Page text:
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    ABSTRACT: The local influences of physical exercise on thickness and glycosaminoglycan (GAG) content of canine articular cartilage were measured by microspectrophotometry of Safranin O- and periodic acid-Schiff (PAS)-stained tissue sections. Female Beagle dogs were housed in individual cages (bottom 0.9 x 1.2 m) and divided into runner (n = 6) and control (n = 8) groups. The training program started at the age of 15 weeks. During the subsequent 10 weeks, the dogs were accustomed to running on a treadmill inclined 15 degrees uphill. Thereafter, the dogs ran 1 h daily, 5 days a week, at a speed of 4 km/h for 15 weeks. At the age of 40 weeks, the dogs were killed, and the samples for histology were taken from 11 different anatomical locations of the right knee (stifle) joint. The thickness of the uncalcified cartilage increased 19-23% on the lateral condyle and patellar surface of the femur, whereas the enhancement was smaller in other parts of the trained cartilage. The calcified cartilage did not show thickness alterations. Total GAGs were augmented by 28% in the summits on the femoral condyles, more on the medial than lateral side. The increased GAGs appeared to be predominantly chondroitin sulphates and were localized in the intermediate, deep, and even in the calcified zones, whereas the superficial zone did not show changes. There was a concomitant increase of non-GAG oligosaccharides in the intermediate and deep zones, but not in the calcified cartilage.(ABSTRACT TRUNCATED AT 250 WORDS)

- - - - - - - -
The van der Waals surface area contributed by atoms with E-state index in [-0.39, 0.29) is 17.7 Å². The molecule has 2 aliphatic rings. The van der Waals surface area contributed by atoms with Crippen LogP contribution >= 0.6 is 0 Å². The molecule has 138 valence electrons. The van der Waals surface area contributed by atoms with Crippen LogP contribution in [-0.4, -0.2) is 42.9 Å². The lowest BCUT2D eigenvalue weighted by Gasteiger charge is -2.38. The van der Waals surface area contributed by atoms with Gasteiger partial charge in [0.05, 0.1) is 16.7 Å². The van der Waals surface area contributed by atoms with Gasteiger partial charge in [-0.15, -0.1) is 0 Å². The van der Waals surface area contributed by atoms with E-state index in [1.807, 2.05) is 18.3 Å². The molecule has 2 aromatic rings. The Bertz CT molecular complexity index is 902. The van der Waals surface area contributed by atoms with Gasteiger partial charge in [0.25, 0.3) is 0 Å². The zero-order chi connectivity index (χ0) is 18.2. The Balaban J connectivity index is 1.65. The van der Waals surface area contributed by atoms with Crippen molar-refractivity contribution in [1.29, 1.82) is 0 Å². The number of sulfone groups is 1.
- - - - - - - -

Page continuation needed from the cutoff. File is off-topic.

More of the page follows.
No preview · Article · Feb 1988 · Journal of Orthopaedic Research
  • I Kiviranta · J Jurvelin · M Tammi · A.M. Säämänen · H.J. Helminen
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    ABSTRACT: Casting of the right knee (stifle) joints of young beagle dogs for 11 weeks caused up to 48% reduction in the glycosaminoglycan (GAG) concentration of the uncalcified articular cartilage, as assessed by a new microspectrophotometric method. The GAGs were depleted mainly in the superficial zone of the cartilage. Although the thickness of the uncalcified cartilage was not decreased, the calcified cartilage under the tidemark was thinned by 6-25% at the femoral condyles. The increased weight-bearing in the limb opposite the one in the splint caused uncalcified cartilage thickness to be augmented by 19% and GAG concentration by 25-35% in the intermediate, deep, and calcified zones of the summits of the femoral condyles; the changes were smaller in other, less loaded parts of the joint. It is concluded that in young dogs, increased weight-bearing augments local proteoglycan content of the articular cartilage matrix, while unloading reduces it.
    No preview · Article · Aug 1987 · Arthritis & Rheumatology
  • A M Säämänen · M Tammi · I Kiviranta · J Jurvelin · H J Helminen